Donald Sterling must have used King Tut’s tomb as the litter box for a black cat when he owned the accursed Los Angeles Clippers.
His 33 years running the NBA’s most bedeviled sports franchise ended in 2014 when the league bounced him for racist comments. But basketball’s curse of the Clippers didn’t leave with him.
TNT analyst Reggie Miller raved about the team’s acquisitions of superstars Kawhi Leonard and Paul George last summer. He raged, however, after they blew a 3-to-1 series lead to Denver this week.
The Clippers were eliminated from the playoffs after fumbling away double-digit leads in each of the last three contests. They’re now 0-for-8 in games that could’ve advanced them to a conference final.
“The Clippers’ curse is real,” Miller howled. “I was led astray. I was hoodwinked. I’ve been bamboozled. I was led to believe the Clippers.”
So were most NBA pundits. And they were infatuated with the prospect of a La-La Land Western Conference final that would’ve pitted the Clippers and Lakers this weekend.
But the Clips’ collapse could’ve been predicted 11 months ago — as soon as Sports Illustrated came out with its NBA Preview edition. The most jinxed cover in the history of journalism showed Leonard and George with four of their new Clipper teammates.
“Welcome to the Reinvention,” the headline read. “Inside the Clippers Extreme Makeover.”
The cover of Sports Illustrated had jinxed better teams than this. The hex began with the very first edition of August 16, 1954, when it put Milwaukee Braves slugger Eddie Mathews on the cover.
The Braves had just won 20 of 22 games to get into the thick of the National League pennant race. Mathews, who was only five years out of Santa Barbara High School at the time, hit 10 home runs during that stretch.
But right when the first S.I. hit the magazine racks, Chicago Cubs pitcher Hal Jeffcoat hit Mathews on the hand with a fastball to split open his middle finger.
“It bled like a stuck pig,” Mathews once recalled. “I was out of the lineup for 13 days.
“I missed our series against the Giants and Dodgers, the two clubs ahead of us in the standings. I didn’t return until Labor Day weekend.”
The Braves fell out of the race and the Giants wound up sweeping the Cleveland Indians in the World Series.
Countless other cursed cover boys and girls were to follow. Wikipedia lists 172 incidents of the S.I. jinx, including this week’s Clipper catastrophe.
The magazine ran a 2002 cover story about all the curses, illustrating it with the photograph of a black cat. But if it was hoping to jinx the jinx, the reverse curse failed miserably.
Bad luck has followed the Clippers throughout their half-century of existence — from their first days in Buffalo to San Diego and now to Los Angeles.
Sports Illustrated acknowledged the team’s futility in 2000 with a cover that showed three Clippers fans with bags over their heads. The headline read, “The Worst Franchise in Sports History.”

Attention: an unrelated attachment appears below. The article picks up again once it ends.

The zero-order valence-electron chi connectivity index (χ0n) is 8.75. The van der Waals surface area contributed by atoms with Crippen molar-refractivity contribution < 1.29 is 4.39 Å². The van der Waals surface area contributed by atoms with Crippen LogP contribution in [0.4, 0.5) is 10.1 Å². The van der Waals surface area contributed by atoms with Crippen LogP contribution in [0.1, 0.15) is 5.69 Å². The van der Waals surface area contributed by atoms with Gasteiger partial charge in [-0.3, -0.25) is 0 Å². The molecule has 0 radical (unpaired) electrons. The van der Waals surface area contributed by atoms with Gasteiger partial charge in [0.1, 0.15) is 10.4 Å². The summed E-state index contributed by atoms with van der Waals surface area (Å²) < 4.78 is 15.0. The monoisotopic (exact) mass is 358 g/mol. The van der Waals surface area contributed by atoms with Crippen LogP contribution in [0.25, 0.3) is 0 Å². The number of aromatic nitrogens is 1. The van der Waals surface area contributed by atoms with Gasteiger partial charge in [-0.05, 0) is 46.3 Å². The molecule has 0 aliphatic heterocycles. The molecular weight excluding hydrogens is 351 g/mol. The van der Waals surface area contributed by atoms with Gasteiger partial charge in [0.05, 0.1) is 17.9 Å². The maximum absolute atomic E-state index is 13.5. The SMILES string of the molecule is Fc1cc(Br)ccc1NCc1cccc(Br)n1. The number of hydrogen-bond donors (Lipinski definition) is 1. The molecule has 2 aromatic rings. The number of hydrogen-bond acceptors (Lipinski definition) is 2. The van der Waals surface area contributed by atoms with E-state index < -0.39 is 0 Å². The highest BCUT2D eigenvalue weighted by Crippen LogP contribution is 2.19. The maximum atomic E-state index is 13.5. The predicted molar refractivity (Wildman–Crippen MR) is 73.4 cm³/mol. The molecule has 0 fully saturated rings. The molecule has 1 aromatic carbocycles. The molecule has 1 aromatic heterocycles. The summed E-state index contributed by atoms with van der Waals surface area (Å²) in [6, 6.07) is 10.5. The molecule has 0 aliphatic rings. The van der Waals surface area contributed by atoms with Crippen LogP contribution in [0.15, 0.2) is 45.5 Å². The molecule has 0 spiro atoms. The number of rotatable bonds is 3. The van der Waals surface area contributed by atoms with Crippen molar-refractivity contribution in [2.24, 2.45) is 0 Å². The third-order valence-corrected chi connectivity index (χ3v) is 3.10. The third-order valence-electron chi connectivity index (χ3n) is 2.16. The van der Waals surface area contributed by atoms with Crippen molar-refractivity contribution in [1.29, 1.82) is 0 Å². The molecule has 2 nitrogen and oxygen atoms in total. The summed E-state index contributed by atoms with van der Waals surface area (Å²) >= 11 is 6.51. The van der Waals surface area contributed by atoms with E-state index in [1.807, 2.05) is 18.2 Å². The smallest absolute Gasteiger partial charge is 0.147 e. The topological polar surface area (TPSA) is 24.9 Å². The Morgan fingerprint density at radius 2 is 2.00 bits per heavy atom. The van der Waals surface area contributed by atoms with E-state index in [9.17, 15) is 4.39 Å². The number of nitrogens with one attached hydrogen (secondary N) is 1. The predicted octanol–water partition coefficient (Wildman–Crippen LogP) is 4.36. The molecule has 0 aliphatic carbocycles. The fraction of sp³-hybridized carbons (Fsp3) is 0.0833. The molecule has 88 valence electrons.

The Clippers’ futility has been fueled by plenty of bad draft picks and trades. Luck, after all, is often called the residue of design. But injuries at the worst of times have also bled the Clippers like Mathews’ proverbial pig.
They were up 2-0 on Memphis in the 2014 playoffs when star Blake Griffin went down. The Clippers plummeted, as well, in the next four games. They were up 2-0 again against Portland in 2016 when Griffin, Chris Paul and Austin Rivers all got hurt. Four straight losses again followed.
The third time was the harm when Griffin injured himself again during the 2017 playoffs. The Clippers decided to reboot by booting both him and Paul after the season.
But Microsoft CEO Steve Ballmer, who bought the Clippers for $2 billion in 2014, is still banking on beating the curse. He made Doc Rivers one of the NBA’s highest-paid coaches. He also forked out enough for a new arena in Inglewood that will get them un-Stapled from the Lakers in 2024.
He then outbid the Lakers for Leonard, a two-time NBA Finals MVP, and traded away the team’s future to get George from Oklahoma City. The Clippers were tired of waiting for their first NBA title.
They might’ve jinxed themselves, however, with the marketing bluster that followed. They trash-talked the Lakers with slogans such as “L.A. Our Way” … “Driven Over Given” … “We Over Me”… “We’re taking over L.A.” … “New Sheriff in Town.”
But the Clippers’ two hired guns had only blanks in their clips when High Noon arrived during Tuesday’s fourth quarter. Leonard and George missed all 11 of their shot attempts and finished with a combined 24 points in a season-ending, 104-89 loss.
LeBron James was asked if he was disappointed in the Lakers’ own miss: the chance to “settle” matters between L.A.’s two NBA teams.
“Nah,” he replied. “What were we settling?”
He does know about jinxes. James became the subject of Sports Illustrated’s 2018-19 NBA Preview cover after leaving Cleveland for L.A. The headline read, “The King’s Gambit.”
James wound up missing the NBA Finals for the first time since 2009-10.
The Lakers have enjoyed good fortune for a long time. How else do you explain getting Wilt Chamberlain, Kareem Abdul-Jabbar, Kobe Bryant and Pau Gasol in lopsided trades? Or being able to draft Magic Johnson or James Worthy even after posting some of the NBA’s best records.
Those legacies are also what led Shaq and LeBron to L.A.
But Leonard decided to fashion his own legacy in the City of Angels.
“I’m sure Kawhi wants to take the challenge of winning independent of playing with LeBron,” Bryant said a few months before dying in a helicopter crash. “Maybe that was the same for P.G.
“I think they relish the challenge of taking on something new.”
The curse they must overcome, however, is older than they are.